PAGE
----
The words of former Secretary of Defense Donald Rumsfeld, come to mind as I ponder the steady albeit untimely demise of Russian diplomats or their contacts around the world. Since the election of Donald Trump seven prominent Russian diplomats have died unexpectedly and under questionable circumstances. Add to that list the death by blunt force trauma of Mikhail Lesin in 2015, and the mysterious fatal shooting last summer of Seth Rich in Bloomingdale, a D.C. neighborhood and a rather obvious pattern begins to emerge. Any connection to Vladimir Putin can be hazardous to your health.
This is not exactly “Breaking News” for anyone who even casually follows world events. One can google almost any of the names above and expect to find a detailed account of how and in many cases why the person managed to draw the attention of the Vladiator. In most cases, we know what we know. That’s what makes the case of Sergei Krivov so unusual. We know only a very few details for sure about the man and how he died and what we do know prompts more questions than answers. Who, what, when, where, and why; of all these, the question of when seems to be the most intriguing. Mr. Krivov was found unconscious and unresponsive just before 7:00 AM on November 8, 2016. That is to say, just moments after the polls opened in New York City, the duty commander for the Russian Consulate General, turned up dead. The initial first responder described him as exhibiting signs of blunt force trauma, but since even this fact is among the unknowable fact of this case, for now, let’s ask if there is anything significant about the time of death.
In NYC, one person dies roughly every 9 minutes, so we would expect that between 6:00 when the polls open and 7:00 when the body was discovered, about 7 people would have died. Can we say that the odds of Mr. Krivov’s death within that time window at the time were roughly one in 64 million? So his death was substantially less likely that a Trump victory that day, but certainly enough of an outlier to describe the death at that time as unexpected, and enough to prompt questions as to why he died at all much less when he did.
Of course, we know that merely by being within the category of Russian Diplomats substantially increases the likelihood of sudden death, but is there anything about his specific job that might provide a clue? Buzzfeed reports that
“According to other public Russian-language descriptions of the duty commander position, Krivov would have been in charge of, among other things, ‘prevention of sabotage’ and suppression of ‘attempts of secret intrusion’ into the consulate. “In other words, it was Krivov’s job to make sure US intelligence agencies didn’t have ears in the building.”
If Krivov was doing a bang-up job on that front, then he had nothing to worry about, right? But was he? On Oct. 7, the Department of Homeland Security and Office of the Director of National Intelligence issued the following joint statement on behalf of the U.S. Intelligence Community.
“The U.S. Intelligence Community (USIC) is confident that the Russian Government directed the recent compromises of e-mails from US persons and institutions, including from US political organizations. The recent disclosures of alleged hacked e-mails on sites like DCLeaks.com and WikiLeaks and by the Guccifer 2.0 online persona are consistent with the methods and motivations of Russian-directed efforts. These thefts and disclosures are intended to interfere with the US election process. Such activity is not new to Moscow—the Russians have used similar tactics and techniques across Europe and Eurasia, for example, to influence public opinion there. We believe, based on the scope and sensitivity of these efforts, that only Russia’s senior-most officials could have authorized these activities.”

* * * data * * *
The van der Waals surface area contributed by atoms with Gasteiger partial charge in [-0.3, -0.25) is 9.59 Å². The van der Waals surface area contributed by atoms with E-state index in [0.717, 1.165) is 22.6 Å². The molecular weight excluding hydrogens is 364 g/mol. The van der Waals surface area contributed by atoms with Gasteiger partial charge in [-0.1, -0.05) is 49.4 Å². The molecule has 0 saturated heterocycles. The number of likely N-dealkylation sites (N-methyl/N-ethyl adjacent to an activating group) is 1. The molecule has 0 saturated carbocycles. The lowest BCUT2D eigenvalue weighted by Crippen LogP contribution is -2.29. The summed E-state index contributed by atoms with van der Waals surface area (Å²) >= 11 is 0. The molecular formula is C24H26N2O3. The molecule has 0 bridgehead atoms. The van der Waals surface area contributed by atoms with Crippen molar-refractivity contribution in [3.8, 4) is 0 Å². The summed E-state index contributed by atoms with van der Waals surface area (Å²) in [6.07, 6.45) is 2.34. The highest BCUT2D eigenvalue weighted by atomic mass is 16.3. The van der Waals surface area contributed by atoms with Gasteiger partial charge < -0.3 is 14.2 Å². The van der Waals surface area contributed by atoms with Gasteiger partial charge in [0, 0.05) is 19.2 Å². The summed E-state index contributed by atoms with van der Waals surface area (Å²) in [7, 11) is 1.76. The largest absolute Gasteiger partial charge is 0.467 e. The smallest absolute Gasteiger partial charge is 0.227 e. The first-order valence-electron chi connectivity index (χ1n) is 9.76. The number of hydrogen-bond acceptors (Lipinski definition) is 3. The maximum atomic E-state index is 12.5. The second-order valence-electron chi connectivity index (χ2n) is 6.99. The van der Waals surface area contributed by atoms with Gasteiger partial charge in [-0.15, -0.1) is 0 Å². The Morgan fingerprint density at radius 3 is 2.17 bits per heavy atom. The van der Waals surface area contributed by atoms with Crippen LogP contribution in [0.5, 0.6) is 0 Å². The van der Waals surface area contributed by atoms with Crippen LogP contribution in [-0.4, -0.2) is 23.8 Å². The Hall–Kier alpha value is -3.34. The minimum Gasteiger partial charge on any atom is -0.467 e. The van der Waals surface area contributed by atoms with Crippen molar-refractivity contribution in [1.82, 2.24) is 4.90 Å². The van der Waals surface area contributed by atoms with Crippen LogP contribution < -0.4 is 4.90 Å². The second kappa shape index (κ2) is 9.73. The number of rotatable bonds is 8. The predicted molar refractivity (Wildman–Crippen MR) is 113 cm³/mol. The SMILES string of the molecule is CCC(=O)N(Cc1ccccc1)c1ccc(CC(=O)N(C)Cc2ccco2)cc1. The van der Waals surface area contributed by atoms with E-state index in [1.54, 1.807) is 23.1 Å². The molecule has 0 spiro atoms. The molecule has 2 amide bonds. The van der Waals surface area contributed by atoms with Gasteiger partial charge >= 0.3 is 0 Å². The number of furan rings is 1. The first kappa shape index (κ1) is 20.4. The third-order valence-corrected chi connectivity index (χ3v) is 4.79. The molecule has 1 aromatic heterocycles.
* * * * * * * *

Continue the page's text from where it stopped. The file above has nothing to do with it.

The USIC is composed of the following agencies.
|Air Force Intelligence||Defense Intelligence Agency|
Snowden is holed up in Moscow along with lots of information about US Intelligence operations. It seems plausible that among that trove of information, the identity of various double agents might be found. A double agent only survives because he is useful to both sides. Once the voting was in process had his usefulness to the Kremlin fallen to the point where he was more of a liability than an asset? Or was it the other way around and his usefulness to someone in the USA had fallen to zero or below? Per his own advice, I won’t assume that Trump is so naive that such a strategy is off limits for him.Getting agreement among the 16 agencies plus the Office of the Director of National Intelligence is no small feat and would require extraordinarily convincing evidence to coax this sort of consensus. A mole in the consulate is just one example of the type of irrefutable evidence that might tip the scales. The mere possibility that Krivov might be such a mole would lead one to safely assume that Krivov was not likely to get a glowing employee evaluation anytime soon, but wouldn’t Kremlin HR frown on the sort of disciplinary action he seems to have received. Why did he need to die and more specifically why just as the first polls opened in NYC and the USA? Here is one tin foil hat theory.
For the most comprehensive reporting on this incident, please refer to Buzzfeed’s’ excellent article. In it, they document not only how much we don’t know but all the entities that are doing their level best to make certain that we never learn the truth. Thanks to their reporting, we know what we don’t know, and that one data point, the clear understanding that we are not intended to ever know this information, allows us to know one more piece of the puzzle. When all is said and done, and we know all the facts about the Russian’s role in our recent election, the name Sergei Krivov will figure prominently in the story. So, set a Google Alert for his name. This is a thread that, when pulled on, could unravel the entire cloak of deception.